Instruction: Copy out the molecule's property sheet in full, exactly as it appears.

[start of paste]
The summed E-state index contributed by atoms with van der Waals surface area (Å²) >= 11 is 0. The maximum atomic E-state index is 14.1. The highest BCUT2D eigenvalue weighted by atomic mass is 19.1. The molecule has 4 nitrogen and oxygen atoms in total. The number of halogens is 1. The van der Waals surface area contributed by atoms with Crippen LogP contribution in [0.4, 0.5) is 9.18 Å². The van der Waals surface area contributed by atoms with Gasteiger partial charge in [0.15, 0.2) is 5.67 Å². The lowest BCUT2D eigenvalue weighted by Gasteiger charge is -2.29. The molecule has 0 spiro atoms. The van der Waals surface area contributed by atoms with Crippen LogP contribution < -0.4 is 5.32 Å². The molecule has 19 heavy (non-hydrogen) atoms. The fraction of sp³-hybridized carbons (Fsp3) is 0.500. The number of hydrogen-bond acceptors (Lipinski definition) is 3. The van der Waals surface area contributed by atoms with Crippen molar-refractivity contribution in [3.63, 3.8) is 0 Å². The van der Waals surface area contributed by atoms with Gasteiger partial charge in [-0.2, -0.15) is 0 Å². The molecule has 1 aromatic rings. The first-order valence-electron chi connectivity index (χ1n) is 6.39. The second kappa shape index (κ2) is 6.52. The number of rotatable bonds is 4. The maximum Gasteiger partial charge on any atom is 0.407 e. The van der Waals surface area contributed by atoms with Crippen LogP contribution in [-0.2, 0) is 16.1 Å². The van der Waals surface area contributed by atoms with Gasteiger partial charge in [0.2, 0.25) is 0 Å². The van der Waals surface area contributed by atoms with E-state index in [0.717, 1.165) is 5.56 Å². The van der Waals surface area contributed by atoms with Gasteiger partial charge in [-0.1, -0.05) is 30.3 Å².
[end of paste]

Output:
The summed E-state index contributed by atoms with van der Waals surface area (Å²) >= 11 is 0. The maximum atomic E-state index is 14.1. The highest BCUT2D eigenvalue weighted by atomic mass is 19.1. The molecule has 4 nitrogen and oxygen atoms in total. The number of halogens is 1. The van der Waals surface area contributed by atoms with Crippen LogP contribution in [0.4, 0.5) is 9.18 Å². The van der Waals surface area contributed by atoms with Gasteiger partial charge in [0.15, 0.2) is 5.67 Å². The lowest BCUT2D eigenvalue weighted by Gasteiger charge is -2.29. The molecule has 0 spiro atoms. The van der Waals surface area contributed by atoms with Crippen LogP contribution < -0.4 is 5.32 Å². The molecule has 19 heavy (non-hydrogen) atoms. The fraction of sp³-hybridized carbons (Fsp3) is 0.500. The number of hydrogen-bond acceptors (Lipinski definition) is 3. The van der Waals surface area contributed by atoms with Crippen molar-refractivity contribution in [3.63, 3.8) is 0 Å². The van der Waals surface area contributed by atoms with Gasteiger partial charge in [-0.2, -0.15) is 0 Å². The molecule has 1 aromatic rings. The first-order valence-electron chi connectivity index (χ1n) is 6.39. The second kappa shape index (κ2) is 6.52. The number of rotatable bonds is 4. The maximum Gasteiger partial charge on any atom is 0.407 e. The van der Waals surface area contributed by atoms with Crippen LogP contribution in [-0.2, 0) is 16.1 Å². The van der Waals surface area contributed by atoms with Gasteiger partial charge in [0.2, 0.25) is 0 Å². The van der Waals surface area contributed by atoms with E-state index in [0.717, 1.165) is 5.56 Å². The van der Waals surface area contributed by atoms with Gasteiger partial charge in [-0.1, -0.05) is 30.3 Å².